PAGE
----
O amor natural

Andrew Graham

"I realized that the presence, the proximity, the openness of another body can be an answer to a relational need, a motivation to dance. Dance then becomes an emancipated environment that can respond to our needs and intentions."

Andrew Graham

info production


O amor natural goes beyond the binary codes of yes and no and explores consent in all its non-verbal richness: whispers, body temperature, breathing, gaze and speed of movement weave a web of intimacy. The concept of consent raises many questions about care practices, but also about sexual and artistic practices. How do we know and how do we communicate what we do and do not want? On what basis can we consent to a practice that is still foreign to us?

For people with disabilities, touch is often associated with a medical act, as if their bodies are objects to be manipulated and moved without regard to their physical and emotional needs, in a relationship that is necessarily devoid of any sensuality. O amor natural is about giving ourselves the chance to express the complexity of touch in our relationships, where we often only allow ourselves to conceive of touch in a medical or sexualised relationship.

Andrew Graham sums it up this way: "Care, romance, fluid identity and fantasy all come together in this choreographic creation, conceived as a series of non-verbal haikus. Poems choreographed around touch and the possible relationships of trust between bodies such as the tension between two bodies, two hearts in a tango, for example." The keywords in this physical creation are desire, love, pleasure, consent and limitation.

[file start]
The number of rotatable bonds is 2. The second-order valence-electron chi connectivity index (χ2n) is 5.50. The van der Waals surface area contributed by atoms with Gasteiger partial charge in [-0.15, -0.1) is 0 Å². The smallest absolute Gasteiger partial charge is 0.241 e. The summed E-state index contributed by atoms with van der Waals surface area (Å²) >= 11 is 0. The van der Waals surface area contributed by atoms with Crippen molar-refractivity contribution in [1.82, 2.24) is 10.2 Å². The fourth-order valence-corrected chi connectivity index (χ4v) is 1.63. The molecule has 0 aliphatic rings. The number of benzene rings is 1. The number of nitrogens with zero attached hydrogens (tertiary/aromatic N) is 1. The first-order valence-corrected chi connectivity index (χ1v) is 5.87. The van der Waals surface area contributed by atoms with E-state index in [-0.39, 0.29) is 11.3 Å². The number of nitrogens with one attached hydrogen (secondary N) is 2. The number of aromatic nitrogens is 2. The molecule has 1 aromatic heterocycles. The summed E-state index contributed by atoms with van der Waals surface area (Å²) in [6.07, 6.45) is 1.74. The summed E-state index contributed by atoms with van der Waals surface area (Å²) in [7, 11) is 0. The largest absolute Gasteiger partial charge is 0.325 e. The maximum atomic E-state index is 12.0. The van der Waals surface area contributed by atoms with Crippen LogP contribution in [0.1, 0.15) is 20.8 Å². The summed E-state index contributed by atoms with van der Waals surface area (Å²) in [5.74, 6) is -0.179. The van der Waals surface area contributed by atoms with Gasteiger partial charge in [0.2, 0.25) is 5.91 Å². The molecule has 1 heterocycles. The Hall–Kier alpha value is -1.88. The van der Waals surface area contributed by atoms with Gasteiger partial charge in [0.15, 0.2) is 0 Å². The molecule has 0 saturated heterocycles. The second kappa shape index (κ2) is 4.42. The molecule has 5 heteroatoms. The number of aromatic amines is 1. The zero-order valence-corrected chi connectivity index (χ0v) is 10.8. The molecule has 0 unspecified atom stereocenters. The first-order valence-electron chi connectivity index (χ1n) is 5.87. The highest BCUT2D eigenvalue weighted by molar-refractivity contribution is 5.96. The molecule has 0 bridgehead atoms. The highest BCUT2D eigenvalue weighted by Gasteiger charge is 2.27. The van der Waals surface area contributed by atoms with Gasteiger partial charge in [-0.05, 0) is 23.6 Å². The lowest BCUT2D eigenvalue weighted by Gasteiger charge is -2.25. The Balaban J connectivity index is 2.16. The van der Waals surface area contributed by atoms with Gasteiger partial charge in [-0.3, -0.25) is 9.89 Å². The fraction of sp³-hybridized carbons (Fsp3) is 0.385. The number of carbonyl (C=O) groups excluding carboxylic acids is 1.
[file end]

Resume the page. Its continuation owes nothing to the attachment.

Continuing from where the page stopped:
Over the course of his choreographic work with a variety of audiences, including people with disabilities, LGBTQIA+ individuals, migrants, older people and professional artists, Andrew Graham has repeatedly witnessed a relational need and the lack of contact that leads some people to dance. "I realised," says the choreographer, "that the presence, proximity and availability of other bodies can be a response to this need and is a motivation to dance. Dance then becomes an emancipated environment that can respond to our needs and intentions."

Six performers are at the heart of the show: Amir Sabra, Tijen Lawton, Isnelle da Silvera, Wim Auwerx, Vladimir Perrin and Maarten Degezelle. The cast brings together different worlds in terms of age, (in)visible disability, ethnicity, libertine or conservative minds, experience with dance and inclusive practices.

Andrew Graham is also counting on the participation of the laGeste choir. This group of volunteers was formed in 2019 as part of Mein Gent. Led by Steven Prengels, the choir forms a network of friends and enthusiasts of almost 100 people committed to social, artistic and community actions fundamental to the well-being of Ghent. Steven Prengels, composer of Gardenia, En avant, marche!, Nicht schlafen, Mein Gent and Ombra by Alain Platel, is responsible for the soundscape of O amor natural.



concept & direction Andrew Graham
with Amir Sabra, Isnelle Da Silveira, Maarten Degezelle, Tijen Lawton, Vladimir Perrin, Wim Auwerx
Steven Prengels in collaboration with the choir of laGeste
dramaturgy Hildegard De Vuyst
touring Helena Elshout | laGeste

laGeste (Gand, BE)
supported by
City of Ghent, Flemish Authorities and the Belgian Federal Government's Tax Shelter measure through Flanders Tax Shelter

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